The Sony A500 has a pop-up flash with a guide number of 12 (in metres at ISO 100). There is a mechanical button to raise the flash or you can raise it manually by hand. The pop-up flash can also act as a TTL controller for wirelessly slaved external flash units. External flashguns can of course also be mounted to the camera itself via the hot shoe. Be reminded that it is not of the standard variety - non-dedicated flashguns and other hotshoe-mounted accessories such as PocketWizards physically cannot be mounted without a separately sold hot shoe adapter.
The Sony A500 offers the sensor-shift image stabilisation system we already touched upon (which Sony now calls SteadyShot Inside). This works very well for providing camera stabilisation at relatively slow shutter speeds - see a demonstration in the Image Quality section of this review - but it's less effective at the other function Sony has tasked it with; namely, shaking off any dust particles that may have settled on the sensor during a lens change. Apparently the anti-shake system was simply not designed to move the sensor fast enough to shake off the dust - Sony really need to make some improvements here.
Other long-standing Sony DSLR technologies present on the A500 include a pair of eye proximity sensors beneath the viewfinder that automatically shut down the LCD when raising the camera to your eye (provided you are not in Live View mode), and Minolta's legacy Eye-start AF technology. In the field, I found the eye-start autofocus system to be somewhat useful, though not necessarily faster than the more traditional solutions.
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The innovative help guide display is a useful tool which teaches beginners about the effects of aperture and shutter speed, both by way of a text guide and via icons such as stick figures. This approach is certainly better than simply throwing in an auto mode and a host of scene modes (which is not to say the A500 lacks any of these, but the inclusion of the help guide does mean it goes a step further).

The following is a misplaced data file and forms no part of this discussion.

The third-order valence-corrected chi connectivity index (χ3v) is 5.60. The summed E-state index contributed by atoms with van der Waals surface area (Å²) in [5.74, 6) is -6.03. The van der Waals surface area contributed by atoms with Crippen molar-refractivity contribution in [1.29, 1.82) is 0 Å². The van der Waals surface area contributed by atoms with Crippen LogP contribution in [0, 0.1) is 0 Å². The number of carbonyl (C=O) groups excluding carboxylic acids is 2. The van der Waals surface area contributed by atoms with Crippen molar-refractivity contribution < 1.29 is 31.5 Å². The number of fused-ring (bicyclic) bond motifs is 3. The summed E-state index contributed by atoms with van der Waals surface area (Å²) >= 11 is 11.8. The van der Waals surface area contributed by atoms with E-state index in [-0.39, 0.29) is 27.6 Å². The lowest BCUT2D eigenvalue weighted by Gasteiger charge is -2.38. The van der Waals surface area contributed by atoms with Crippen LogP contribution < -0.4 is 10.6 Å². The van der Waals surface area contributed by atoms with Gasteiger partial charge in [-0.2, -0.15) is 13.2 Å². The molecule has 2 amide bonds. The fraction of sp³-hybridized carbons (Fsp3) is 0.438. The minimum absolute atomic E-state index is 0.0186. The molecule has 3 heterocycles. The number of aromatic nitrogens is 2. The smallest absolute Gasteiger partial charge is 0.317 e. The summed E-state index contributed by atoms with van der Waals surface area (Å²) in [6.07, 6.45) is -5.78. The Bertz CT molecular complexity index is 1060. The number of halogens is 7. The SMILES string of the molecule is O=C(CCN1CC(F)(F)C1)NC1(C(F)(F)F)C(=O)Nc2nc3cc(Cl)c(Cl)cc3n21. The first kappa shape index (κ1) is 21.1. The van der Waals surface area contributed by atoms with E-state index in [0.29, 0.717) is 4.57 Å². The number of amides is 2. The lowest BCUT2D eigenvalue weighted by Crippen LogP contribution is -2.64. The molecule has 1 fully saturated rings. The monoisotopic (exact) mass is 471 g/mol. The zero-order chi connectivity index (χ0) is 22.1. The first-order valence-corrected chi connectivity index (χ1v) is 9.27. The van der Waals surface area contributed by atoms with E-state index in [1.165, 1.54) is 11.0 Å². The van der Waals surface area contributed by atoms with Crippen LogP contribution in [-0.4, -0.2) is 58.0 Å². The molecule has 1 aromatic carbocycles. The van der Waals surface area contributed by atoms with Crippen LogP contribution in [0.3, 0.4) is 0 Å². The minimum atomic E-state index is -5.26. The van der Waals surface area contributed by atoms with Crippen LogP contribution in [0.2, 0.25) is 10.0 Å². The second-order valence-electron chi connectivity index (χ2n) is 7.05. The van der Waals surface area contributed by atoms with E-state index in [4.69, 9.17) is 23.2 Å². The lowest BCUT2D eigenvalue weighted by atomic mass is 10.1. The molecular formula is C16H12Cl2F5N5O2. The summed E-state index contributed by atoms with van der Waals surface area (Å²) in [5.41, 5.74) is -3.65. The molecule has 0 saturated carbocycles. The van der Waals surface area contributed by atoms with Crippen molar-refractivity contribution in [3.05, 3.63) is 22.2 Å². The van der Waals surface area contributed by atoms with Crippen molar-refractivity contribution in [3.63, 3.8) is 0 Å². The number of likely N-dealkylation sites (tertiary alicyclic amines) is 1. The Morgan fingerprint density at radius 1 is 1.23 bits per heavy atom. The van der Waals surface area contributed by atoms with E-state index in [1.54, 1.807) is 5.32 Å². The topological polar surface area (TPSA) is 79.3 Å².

The Sony A500 has slots for SD/SDHC and Memory Stick PRO Duo memory cards. Dual card slots are always welcome, though the A500 unfortunately has one of the least useful implementations of the concept I have seen to date. The camera cannot record simultaneously on both cards, cannot copy images from one to the other, and cannot even switch automatically to the second card when the first one fills up. To do that, you need to open the sliding cover that hides the memory card compartment and manually move a small mechanical switch to the desired position. The USB and HDMI OUT ports are located on the left side of the camera along with a port for the optional Remote Cable for hands-free operation of the shutter release. Battery life is around 1,000 shots if exclusively using the optical view finder, or 500 shots for the Live View mode, both very impressive for this class of camera.
In use, the Sony A500 proved to be pleasingly quick. Start-up was nearly instant, autofocus with the kit lens was fairly speedy if not quite as quiet as with an SSM lens. Thanks to the secondary-sensor approach, there was no noticeable AF speed penalty when shooting in Live View. The camera's burst mode is an unimpressive 5 frames per second (fps) with the OVF, and 4fps in Live View. The latter value, though lower than the former, is actually much better than anything the competition's DSLRs can produce in Live View. Image playback speeds were also acceptable. Magnifying into an already captured image does take a couple of seconds though. Maximum image magnification is 12x, but there is little point in going beyond the default 6.1x setting as the image progressively falls apart at higher values.
The A500 is a pleasingly easy-to-use DSLR camera for both beginners and more experienced photographers alike - now let's take a look at the Image Quality.